Archive for September, 2010
Rune Guneriussen is a talented Norwegian artist who produces incredible installations composed of man-made objects placed outdoors all across Norway. Isolated in nature, most of Rune’s work is presented through photography, although he recently created a live installation for the Nuit Blanche nighttime art festival which took place in Paris last year. Rune’s photographs of decorative lamps softly illuminating isolated snow-blanketed landscapes are absolutely stunning. They evoke a feeling of serene silence and contemplation while casting a magical, storybook ambiance.
“As an artist he believes strongly that art itself should be questioning and bewildering as opposed to patronizing and restricting. As opposed to the current fashion he does not want to dictate a way to the understanding of his art, but rather indicate a path to understanding a story.”
[ via runeguneriussen.no ]
Today is Google’s 12th birthday, and what a surprise it was to find a deliciously rendered birthday cake painted by none other than American artist Wayne Thiebaud! Famous for painting cakes, sweets, and mouth-watering delicatessen treats, Thiebaud also paints dizzying California landscapes as well as crooked, winding San Francisco streets.
There’s nothing sweeter than dressing up your cupcakes in cute wrappers that come in pink zebra stripes or look like flowers! Awwww. These are from Emerald + Ella, a Sydney-based online shop.
[ via thedesignfiles.net ]
I fell in love with this design monster when browsing web designer Denise Chandler‘s portfolio. (It helps that I’m a sucker for hand-drawn typography and graphic design elements too.)
[ via Smashing Magazine ]
Hákarl, also known as Putrefied Shark, is perhaps Iceland’s most infamous traditional delicacy. This eye-popping blast to the palate will drive tears to your eyes, and likely cause your gag reflex to flare up at first bite. Most commonly served with toothpicks as bite-sized cubes resembling cheese, these harmless looking babies reveal no hint of the overpowering aroma that awaits adventurous foodies.
Hákarl’s distinct ammonia-heavy scent is reminiscent of rotten cheese mixed with industrial-grade cleaning products. Moist, with a fishy texture and a consistency slightly akin to bamboo shoots, this pungent dish packs a serious punch. Said to be an acquired taste even for Icelanders, brave travelers can try pinching their noses to take the shock value down a notch, but they’ll still have to contend with the strong ammonia aftertaste that lingers as a result of tasting even the tiniest morsel.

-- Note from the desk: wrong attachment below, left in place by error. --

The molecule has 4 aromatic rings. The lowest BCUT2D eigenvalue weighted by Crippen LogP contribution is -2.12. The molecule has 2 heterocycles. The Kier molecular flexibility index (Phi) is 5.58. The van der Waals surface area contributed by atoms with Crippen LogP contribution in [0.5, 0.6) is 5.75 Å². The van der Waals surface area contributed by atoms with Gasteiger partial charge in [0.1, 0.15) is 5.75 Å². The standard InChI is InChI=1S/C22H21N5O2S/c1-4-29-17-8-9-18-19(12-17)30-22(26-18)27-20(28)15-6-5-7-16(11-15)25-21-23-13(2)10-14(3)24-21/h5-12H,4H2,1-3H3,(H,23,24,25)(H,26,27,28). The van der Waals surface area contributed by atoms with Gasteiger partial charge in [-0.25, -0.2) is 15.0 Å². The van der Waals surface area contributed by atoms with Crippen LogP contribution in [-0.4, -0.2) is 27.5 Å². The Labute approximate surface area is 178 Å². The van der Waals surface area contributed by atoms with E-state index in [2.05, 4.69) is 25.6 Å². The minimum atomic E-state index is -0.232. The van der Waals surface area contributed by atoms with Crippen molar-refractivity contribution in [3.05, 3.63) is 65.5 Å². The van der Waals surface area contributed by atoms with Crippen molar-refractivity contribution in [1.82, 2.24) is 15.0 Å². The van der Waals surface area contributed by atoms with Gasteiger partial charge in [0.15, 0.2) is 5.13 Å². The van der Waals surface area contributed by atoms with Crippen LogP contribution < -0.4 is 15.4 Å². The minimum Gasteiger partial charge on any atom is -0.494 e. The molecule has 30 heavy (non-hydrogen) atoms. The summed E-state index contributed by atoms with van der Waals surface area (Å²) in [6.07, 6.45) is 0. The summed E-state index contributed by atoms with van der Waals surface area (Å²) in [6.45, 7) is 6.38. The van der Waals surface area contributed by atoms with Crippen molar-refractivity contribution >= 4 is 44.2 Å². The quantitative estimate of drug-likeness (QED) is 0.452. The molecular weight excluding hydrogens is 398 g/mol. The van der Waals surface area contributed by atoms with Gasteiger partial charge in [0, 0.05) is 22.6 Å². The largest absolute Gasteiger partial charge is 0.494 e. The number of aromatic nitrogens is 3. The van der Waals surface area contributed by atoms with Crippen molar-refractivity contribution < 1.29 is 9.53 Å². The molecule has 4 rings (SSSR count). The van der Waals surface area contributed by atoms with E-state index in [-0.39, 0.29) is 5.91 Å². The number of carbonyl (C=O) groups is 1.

Eric Stine is an artist based out of Indianapolis, Indiana, who makes some pretty cool handmade products like monster playing cards. I love his crazy creations from his series Monsters in my Closet.
[ via gotbadvibes.com ]
These unique graphics were created by SHOTOPOP, a group of graphic and interactive designers based in London.
[ via Shotopop ]
This ring is alive! You’re looking at a real bed of moss set in wood. Yes, that means you have to water it. This charming ring was a collaboration between Cometman, a jewelry designer, and Kokeya, a bonsai designer. You can buy your very own through Ladestore.
[ via Spoon & Tamago ]
I’m lovin’ these colorful, fun children’s book illustrations by Rahel Winiger.
[ via rahelwiniger.ch ]
L.A. artist Mark Bradford’s abstract, large-scale mixed media paintings are big, colorful compositions to behold in person, loaded with all kinds of funky organic shapes, metallic paints, and glue remnants from peeled away surfaces, as a result of layers and layers of paper manipulated with nylon string, caulking, and sanding.
Mark hails from Leimert Park in South Central Los Angeles, where he used to create signs for his mother’s beauty shop. He went on to study art at California Institute of the Arts (CalArts), and now maintains studio space in the same building that once housed his mother’s hair salon.
“I always made stuff but never thought, I’m going to be an artist. I was in charge of painting signs at the beauty shop (PRESS AND CURL $25; JHERI CURL $45). I did home movies. About the time I was 7, I got really into black-exploitation films, so I made my own Wonder Woman, but I made her black.” —Mark Bradford via nymag.com
Mark’s work is currently on view until October 10th at:
Wexner Center for the Arts
The Ohio State University
1871 North High Street
Columbus, OH 43210
[ via wexarts.org and sikkemajenkinsco.com ]